Tim Considine, known for his star turn in the 1959 classic The Shaggy Dog and in the Mickey Mouse Club serial The Adventures of Spin and Marty, passed away on Friday, March 4, 2022, at his home in Mar Vista, California, at the age of 81. The film and television actor was named a Disney Legend, an illustrious honor given to individuals in recognition of their extraordinary contributions to The Walt Disney Company, in 2006.
Considine was born in Los Angeles on December 31, 1940, into a show business family. The son of British-born film producer John W. Considine (1936’s Broadway Melody of 1936 and 1938’s Boys Town, among others) and theater-chain heiress Carmen Pantages, Considine wasn’t the only performer in the family—his brother John also became an actor and writer… and his uncle, Bob Considine, was a well-known King Features newspaper columnist.
At age 11, Considine played Red Skelton’s son in 1953’s The Clown (a remake of the 1933 Wallace Beery/Jackie Cooper film The Champ), a performance Leonard Maltin called “so good he overcomes some of the hokiness of the script.” This was followed by a role in Executive Suite with William Holden and June Allyson, and in the Greer Garson film Her Twelve Men, where he met future co-star, friend, and fellow Disney Legend David Stollery.
Later, Considine took on his first Disney role, playing Spin Evans in The Adventures of Spin and Marty—a popular serial from 1955’s Mickey Mouse Club. Alongside Stollery, the actor followed that original series with two Spin and Marty sequel serials. Describing his days on Disney’s “Triple-R Ranch,” he said, “We shot on a ranch about forty miles away from the Burbank studio. But it might as well have been a thousand. In truth, the work and play were often indistinguishable.” He then went on to play Frank Hardy, opposite Tommy Kirk as Joe Hardy, in two Hardy Boys serials—and guest starred in the Annette serial—for the Mickey Mouse Club.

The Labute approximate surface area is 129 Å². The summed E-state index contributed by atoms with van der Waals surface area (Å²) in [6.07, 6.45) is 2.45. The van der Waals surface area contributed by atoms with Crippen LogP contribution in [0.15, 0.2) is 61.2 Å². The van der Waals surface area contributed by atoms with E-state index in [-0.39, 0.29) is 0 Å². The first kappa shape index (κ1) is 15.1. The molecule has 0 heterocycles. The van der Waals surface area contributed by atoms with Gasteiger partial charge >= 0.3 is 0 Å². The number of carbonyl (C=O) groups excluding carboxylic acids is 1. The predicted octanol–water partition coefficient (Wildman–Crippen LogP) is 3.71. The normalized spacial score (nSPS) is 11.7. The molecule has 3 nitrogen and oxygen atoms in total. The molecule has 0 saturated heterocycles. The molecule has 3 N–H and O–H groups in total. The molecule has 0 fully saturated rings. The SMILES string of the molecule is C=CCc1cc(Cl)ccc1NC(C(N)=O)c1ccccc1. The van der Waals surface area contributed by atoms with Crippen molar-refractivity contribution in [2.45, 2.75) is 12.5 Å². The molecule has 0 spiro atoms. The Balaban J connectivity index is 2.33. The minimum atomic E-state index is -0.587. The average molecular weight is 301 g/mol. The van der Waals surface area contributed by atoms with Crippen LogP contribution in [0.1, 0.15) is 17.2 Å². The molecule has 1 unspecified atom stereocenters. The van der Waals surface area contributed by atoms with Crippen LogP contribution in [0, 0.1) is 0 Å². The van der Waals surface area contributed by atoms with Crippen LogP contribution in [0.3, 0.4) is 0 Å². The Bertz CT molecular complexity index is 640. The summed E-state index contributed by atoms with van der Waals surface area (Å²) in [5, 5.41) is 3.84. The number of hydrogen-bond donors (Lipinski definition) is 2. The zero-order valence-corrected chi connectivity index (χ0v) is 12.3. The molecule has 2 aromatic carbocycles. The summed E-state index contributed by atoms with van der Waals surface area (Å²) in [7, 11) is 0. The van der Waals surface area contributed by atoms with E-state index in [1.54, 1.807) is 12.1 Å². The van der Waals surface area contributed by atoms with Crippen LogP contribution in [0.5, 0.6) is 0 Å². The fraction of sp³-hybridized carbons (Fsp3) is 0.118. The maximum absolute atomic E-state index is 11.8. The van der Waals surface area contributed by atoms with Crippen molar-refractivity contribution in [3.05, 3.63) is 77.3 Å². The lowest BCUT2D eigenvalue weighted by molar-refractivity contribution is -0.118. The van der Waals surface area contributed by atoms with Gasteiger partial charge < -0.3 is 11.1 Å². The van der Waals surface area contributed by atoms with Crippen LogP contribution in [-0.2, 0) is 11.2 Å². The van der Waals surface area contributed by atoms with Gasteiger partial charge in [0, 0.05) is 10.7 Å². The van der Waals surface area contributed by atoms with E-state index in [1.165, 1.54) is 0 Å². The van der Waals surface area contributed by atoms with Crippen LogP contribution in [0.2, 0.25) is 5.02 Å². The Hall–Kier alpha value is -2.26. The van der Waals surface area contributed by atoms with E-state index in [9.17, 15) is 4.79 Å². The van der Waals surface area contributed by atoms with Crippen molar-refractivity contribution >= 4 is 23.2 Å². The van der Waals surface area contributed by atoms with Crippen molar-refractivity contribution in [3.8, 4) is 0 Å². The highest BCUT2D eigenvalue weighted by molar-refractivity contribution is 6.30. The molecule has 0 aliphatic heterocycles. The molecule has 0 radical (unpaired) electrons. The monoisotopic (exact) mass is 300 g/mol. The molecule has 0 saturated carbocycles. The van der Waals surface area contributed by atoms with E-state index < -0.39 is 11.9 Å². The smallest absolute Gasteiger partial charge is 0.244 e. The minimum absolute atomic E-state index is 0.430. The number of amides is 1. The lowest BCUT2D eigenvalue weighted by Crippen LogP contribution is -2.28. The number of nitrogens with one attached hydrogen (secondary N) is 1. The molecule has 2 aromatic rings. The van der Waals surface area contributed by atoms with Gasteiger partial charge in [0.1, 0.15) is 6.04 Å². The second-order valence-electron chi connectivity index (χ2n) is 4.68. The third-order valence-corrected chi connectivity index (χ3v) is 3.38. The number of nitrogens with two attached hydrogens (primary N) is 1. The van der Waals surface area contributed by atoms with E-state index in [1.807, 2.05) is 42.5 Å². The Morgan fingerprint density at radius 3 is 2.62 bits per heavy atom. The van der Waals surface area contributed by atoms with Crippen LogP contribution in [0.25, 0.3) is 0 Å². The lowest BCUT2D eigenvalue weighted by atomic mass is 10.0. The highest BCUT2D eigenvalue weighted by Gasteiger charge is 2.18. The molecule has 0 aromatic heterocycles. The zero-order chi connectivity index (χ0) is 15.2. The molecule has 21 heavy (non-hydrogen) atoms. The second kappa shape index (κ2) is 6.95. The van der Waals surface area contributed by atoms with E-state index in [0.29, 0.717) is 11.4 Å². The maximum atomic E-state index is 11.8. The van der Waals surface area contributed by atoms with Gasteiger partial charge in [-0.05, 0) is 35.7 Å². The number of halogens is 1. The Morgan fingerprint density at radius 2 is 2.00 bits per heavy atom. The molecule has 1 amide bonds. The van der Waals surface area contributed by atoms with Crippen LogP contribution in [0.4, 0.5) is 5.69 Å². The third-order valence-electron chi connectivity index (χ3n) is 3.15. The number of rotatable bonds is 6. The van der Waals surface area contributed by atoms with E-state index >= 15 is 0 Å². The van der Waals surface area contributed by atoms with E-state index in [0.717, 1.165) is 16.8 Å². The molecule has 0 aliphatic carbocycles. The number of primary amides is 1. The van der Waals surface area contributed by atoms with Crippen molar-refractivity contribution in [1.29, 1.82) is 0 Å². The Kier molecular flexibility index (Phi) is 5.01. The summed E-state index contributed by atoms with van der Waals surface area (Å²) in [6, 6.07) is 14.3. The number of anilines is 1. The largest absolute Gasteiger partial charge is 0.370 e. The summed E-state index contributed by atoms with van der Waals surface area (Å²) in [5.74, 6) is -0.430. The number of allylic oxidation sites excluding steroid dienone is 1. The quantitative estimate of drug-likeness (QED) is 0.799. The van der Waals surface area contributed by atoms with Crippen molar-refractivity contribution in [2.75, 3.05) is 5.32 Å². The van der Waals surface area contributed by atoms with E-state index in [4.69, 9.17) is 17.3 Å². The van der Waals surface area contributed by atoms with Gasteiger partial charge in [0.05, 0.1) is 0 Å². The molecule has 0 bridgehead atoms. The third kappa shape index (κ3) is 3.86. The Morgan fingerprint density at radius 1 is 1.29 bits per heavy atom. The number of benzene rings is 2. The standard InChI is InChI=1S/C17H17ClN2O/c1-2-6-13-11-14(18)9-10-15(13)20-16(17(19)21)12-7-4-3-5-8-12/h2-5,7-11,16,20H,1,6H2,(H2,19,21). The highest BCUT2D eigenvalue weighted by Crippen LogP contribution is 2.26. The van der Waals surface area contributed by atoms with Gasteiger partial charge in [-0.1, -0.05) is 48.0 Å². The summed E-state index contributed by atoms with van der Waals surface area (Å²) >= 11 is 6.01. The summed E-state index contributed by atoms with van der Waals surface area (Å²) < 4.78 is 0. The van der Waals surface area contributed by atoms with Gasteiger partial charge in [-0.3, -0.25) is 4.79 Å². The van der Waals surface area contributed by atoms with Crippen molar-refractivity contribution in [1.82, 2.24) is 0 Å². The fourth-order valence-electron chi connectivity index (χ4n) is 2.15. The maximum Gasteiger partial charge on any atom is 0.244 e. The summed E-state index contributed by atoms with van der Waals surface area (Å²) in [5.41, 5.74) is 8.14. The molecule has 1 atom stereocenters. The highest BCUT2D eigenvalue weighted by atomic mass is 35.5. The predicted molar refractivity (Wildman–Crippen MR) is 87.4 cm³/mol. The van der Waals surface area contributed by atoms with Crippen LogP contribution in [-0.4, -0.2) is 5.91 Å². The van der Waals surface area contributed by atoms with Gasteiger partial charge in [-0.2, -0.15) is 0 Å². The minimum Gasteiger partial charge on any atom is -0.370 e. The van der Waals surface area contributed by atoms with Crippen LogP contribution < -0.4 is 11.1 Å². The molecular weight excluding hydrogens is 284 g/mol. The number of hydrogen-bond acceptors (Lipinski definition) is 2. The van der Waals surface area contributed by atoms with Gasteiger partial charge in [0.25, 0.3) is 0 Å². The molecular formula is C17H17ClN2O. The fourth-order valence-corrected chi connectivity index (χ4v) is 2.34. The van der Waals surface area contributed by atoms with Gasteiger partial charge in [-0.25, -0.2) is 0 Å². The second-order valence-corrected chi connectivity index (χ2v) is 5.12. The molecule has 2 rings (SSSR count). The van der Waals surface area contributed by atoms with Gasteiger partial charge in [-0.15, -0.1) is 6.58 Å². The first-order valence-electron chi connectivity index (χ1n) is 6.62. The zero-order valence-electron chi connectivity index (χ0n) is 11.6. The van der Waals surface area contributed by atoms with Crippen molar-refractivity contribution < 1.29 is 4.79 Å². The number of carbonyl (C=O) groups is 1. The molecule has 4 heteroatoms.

Then, in 1959, he took on his highest-profile Disney role yet: starring opposite fellow Disney Legend Fred MacMurray in The Shaggy Dog.
Later roles included James Roosevelt, opposite Ralph Bellamy in Sunrise at Campobello, and guest starring in several TV series, including Cheyenne, Johnny Ringo, and The Untouchables. In 1960, he began a five-year stint on the classic TV comedy My Three Sons, once again starring alongside MacMurray, and co-starring with Disney contemporary Don Grady, a former Mouseketeer. In fact, Considine went on to write and direct several episodes of the series.
In 1970, he played his most famous—but perhaps briefest—screen role, as the bedridden soldier slapped by George C. Scott in Patton. He went on to make several more TV and film appearances, including as the town mayor in 2000’s The New Adventures of Spin and Marty: Suspect Behavior… but for the most part, Considine spent the ensuing years combining his loves of writing, photography, sports, and cars.
Considine authored The Photographic Dictionary of Soccer, The Language of Sport, and American Grand Prix Racing: A Century of Drivers and Cars, which was serialized in Sports Car International magazine. He also occasionally substituted for William Safire in the “On Language” column in New York Times Magazine.
In addition to his son Christopher and brother John, Considine’s survivors include wife Willett, sister Erin, and grandchildren Ethan and Tyler. He was previously married to actress Charlotte Stewart (Little House on the Prairie) from 1965 until their ’69 divorce.